On Oct. 17, 30-year-old opera singer Charity Sunshine Tillemann-Dick stood onstage at Chicago’s opulent Cadillac Palace Theatre and in a big, dexterous voice sang “Je Veux Vivre,” the famous waltz from the opera “Roméo et Juliette.” She was singing with her third pair of lungs.
“I’ve spent many a night in death’s guest house, its wind rattling the windows, wondering when I was going to move into the main residence,” the coloratura soprano told the rapt audience of 1,500, a radiant smile never far from her lips. “Right now, my life is a very literal continuation of the premature end of two other lives.”
That’s why she was at the theater, invited there as part of the Chicago Ideas Week innovation conference. She was there to speak about her success story — and why in the United States there aren’t more stories like it. While 90 percent of Americans approve of organ donation, only 42.7 percent have signed up to do so. Because of the discrepancy, nearly 7,000 Americans die waiting for organs each year, roughly 18 per day.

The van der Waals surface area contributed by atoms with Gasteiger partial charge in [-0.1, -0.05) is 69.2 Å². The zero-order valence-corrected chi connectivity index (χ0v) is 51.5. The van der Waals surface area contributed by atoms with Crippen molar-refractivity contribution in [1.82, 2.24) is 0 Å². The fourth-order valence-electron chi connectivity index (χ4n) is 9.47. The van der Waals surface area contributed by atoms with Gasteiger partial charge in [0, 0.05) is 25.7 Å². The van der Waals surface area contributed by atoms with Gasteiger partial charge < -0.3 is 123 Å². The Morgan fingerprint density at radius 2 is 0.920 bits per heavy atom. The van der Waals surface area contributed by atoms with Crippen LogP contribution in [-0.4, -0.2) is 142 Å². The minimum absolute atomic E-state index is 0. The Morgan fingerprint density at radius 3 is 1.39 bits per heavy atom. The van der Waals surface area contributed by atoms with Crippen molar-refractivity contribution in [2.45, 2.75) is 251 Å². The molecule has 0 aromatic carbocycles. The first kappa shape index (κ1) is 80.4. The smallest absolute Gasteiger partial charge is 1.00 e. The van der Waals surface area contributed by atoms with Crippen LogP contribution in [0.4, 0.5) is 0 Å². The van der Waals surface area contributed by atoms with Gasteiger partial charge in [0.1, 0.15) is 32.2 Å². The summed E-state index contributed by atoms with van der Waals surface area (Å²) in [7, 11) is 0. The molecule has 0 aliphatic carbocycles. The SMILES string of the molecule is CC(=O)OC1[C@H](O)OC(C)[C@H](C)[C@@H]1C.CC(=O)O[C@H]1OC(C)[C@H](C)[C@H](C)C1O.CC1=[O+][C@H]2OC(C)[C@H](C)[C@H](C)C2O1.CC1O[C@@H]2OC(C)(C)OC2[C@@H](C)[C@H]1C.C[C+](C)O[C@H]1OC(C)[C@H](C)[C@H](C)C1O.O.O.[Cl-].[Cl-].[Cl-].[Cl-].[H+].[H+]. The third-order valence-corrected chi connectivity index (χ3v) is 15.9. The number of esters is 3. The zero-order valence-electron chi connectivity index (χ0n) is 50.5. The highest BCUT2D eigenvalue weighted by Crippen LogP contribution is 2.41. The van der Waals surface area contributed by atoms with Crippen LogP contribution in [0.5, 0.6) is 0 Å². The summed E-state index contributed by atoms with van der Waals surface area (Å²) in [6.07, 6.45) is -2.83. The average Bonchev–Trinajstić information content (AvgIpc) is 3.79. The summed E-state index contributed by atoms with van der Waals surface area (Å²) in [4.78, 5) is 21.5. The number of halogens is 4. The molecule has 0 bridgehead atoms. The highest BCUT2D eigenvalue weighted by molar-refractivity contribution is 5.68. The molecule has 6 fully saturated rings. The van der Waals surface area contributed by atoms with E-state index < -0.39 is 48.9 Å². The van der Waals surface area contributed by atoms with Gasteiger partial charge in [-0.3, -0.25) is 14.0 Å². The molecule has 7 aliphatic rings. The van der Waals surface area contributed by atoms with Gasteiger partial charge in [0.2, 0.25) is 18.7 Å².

All attempts to solve the problem through politics or advocacy campaigns have failed. That’s why to revolutionize organ donation, Tillemann-Dick is relying on simpler tools, ones that might prove more powerful: her voice, and her tale of life and death.
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“You have to stop singing.” That’s what the lung specialist told Tillemann-Dick. It was June 2004, and recently, after trouble breathing and fainting spells, she’d been diagnosed with pulmonary hypertension. The rare condition, affecting one in 100,000 to 1 million people, and mostly women in their 30s, was causing the arteries in her lungs to thicken, forcing her heart to work overtime to push through the blood. Eventually, her heart would give out.